The invention realized in this way is susceptible to numerous variations and modifications which fall within the concept of this invention; in this way for example the agitation of the fluid and of the material sus pended in it can be obtained by mechanical means, magnetic means or the like, also the characteristics of the said fluid or the said material or the intensity of the light beam used, may be varied. Advantageously the above described apparatus may also comprise a threaded stem 17 associated below said housing 5 and adapted for positioning and adjusting the height of the cell 1 with respect to the beam of light; furthermore the use of a plate-like element 18 provided with a number of circular openings 19 of differing diameters, arranged in the exterior pocket 8 allows the regulation of the emitted beam of light and therefore also allows a regulation of the dimensions of the projection.

I claim:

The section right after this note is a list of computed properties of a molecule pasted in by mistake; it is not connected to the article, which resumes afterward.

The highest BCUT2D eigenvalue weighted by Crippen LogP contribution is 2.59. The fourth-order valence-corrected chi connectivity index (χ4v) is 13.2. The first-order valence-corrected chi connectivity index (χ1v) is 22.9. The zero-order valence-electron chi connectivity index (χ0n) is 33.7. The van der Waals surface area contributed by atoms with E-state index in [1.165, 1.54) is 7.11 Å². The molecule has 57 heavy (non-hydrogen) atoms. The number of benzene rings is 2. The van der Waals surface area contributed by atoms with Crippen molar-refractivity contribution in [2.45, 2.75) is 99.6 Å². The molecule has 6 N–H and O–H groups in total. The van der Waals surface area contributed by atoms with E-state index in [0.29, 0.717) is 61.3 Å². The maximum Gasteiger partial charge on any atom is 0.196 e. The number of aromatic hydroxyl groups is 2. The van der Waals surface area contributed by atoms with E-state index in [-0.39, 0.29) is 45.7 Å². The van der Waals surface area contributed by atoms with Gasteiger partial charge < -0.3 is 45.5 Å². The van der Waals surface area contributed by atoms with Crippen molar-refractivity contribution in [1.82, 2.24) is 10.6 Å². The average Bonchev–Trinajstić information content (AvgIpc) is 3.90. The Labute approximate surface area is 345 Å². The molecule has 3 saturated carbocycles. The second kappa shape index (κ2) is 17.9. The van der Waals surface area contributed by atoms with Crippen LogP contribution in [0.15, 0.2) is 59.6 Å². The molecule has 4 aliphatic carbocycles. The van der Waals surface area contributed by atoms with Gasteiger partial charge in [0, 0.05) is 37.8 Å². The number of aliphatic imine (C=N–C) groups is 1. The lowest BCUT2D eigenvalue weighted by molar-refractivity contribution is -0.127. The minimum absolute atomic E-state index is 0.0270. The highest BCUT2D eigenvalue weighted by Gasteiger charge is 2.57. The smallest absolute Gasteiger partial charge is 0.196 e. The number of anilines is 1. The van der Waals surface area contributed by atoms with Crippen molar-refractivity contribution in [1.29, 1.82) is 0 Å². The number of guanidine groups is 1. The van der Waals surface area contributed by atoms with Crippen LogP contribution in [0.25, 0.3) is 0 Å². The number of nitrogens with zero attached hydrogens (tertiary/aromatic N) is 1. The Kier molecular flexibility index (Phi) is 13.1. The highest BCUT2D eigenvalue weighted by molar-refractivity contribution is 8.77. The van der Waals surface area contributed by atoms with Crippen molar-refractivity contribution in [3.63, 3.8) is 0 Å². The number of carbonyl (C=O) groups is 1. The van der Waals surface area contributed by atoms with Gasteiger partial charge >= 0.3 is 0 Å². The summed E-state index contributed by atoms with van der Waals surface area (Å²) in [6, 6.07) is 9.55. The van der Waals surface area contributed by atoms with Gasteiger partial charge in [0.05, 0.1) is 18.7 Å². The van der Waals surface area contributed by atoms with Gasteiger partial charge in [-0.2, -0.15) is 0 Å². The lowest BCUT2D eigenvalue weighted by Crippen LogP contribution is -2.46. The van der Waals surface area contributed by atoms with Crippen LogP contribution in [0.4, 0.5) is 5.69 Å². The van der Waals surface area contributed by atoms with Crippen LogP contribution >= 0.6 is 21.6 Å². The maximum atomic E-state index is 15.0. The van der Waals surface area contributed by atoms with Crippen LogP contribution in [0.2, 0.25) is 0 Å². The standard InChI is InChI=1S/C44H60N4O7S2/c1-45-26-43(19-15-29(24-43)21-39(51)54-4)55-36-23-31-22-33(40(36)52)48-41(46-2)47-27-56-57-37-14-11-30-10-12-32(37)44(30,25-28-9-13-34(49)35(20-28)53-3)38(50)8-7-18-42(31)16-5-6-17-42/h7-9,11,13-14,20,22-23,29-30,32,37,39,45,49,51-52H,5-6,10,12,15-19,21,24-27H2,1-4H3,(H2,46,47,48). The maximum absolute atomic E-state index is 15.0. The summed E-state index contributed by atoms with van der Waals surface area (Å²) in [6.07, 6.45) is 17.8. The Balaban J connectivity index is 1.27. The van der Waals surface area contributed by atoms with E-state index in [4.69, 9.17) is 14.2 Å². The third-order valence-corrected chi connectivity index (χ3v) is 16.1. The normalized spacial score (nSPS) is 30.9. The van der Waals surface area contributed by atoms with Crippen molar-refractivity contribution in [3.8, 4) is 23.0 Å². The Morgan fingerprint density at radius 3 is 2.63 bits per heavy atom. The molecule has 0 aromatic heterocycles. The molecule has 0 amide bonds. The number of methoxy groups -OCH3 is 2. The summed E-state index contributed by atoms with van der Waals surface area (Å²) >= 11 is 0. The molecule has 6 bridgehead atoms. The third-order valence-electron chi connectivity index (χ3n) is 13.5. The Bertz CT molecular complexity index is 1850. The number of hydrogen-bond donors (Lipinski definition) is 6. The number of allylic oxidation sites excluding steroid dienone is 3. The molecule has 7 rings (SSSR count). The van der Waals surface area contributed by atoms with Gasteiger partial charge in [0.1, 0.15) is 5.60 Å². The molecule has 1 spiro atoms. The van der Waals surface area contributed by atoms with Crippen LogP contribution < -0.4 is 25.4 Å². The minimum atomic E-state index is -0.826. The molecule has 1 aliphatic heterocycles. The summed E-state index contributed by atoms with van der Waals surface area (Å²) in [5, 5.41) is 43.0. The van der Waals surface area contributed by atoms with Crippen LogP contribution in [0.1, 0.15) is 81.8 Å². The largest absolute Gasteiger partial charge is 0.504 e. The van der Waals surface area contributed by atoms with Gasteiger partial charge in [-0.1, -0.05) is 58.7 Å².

1. An apparatus for obtaining continuously transforming projected images, comprising a projector with a light beams generating source of light and a screen surface at a distance from the projector, said projector directing said light beams according to its optical axis against said screen, at least one container of transparent material, said container containing a number of variously colored translucid movable substances, supporting means on said projector to support said container within the path of said light beams, said light beams passing through said container and the substances contained therein and projecting their images on said screen surface, means for agitating said movable substances, wherein, according to the improvement, said container has contained therein at least two non miscible translucid differently colored liquids and wherein said container has the shape of a flat box and said supporting means are in the form of a pocket adapted to receive said box shaped container, said pocket extending across the optical axis of the projector and wherein one of said liquids has a specific weight greater than the other of said liquids, and wherein said means for agitating the liquids is a pressurized fluid circuit including a pumping device, said pumping device injecting pressurized fluid into the container at the bottom zones of said container.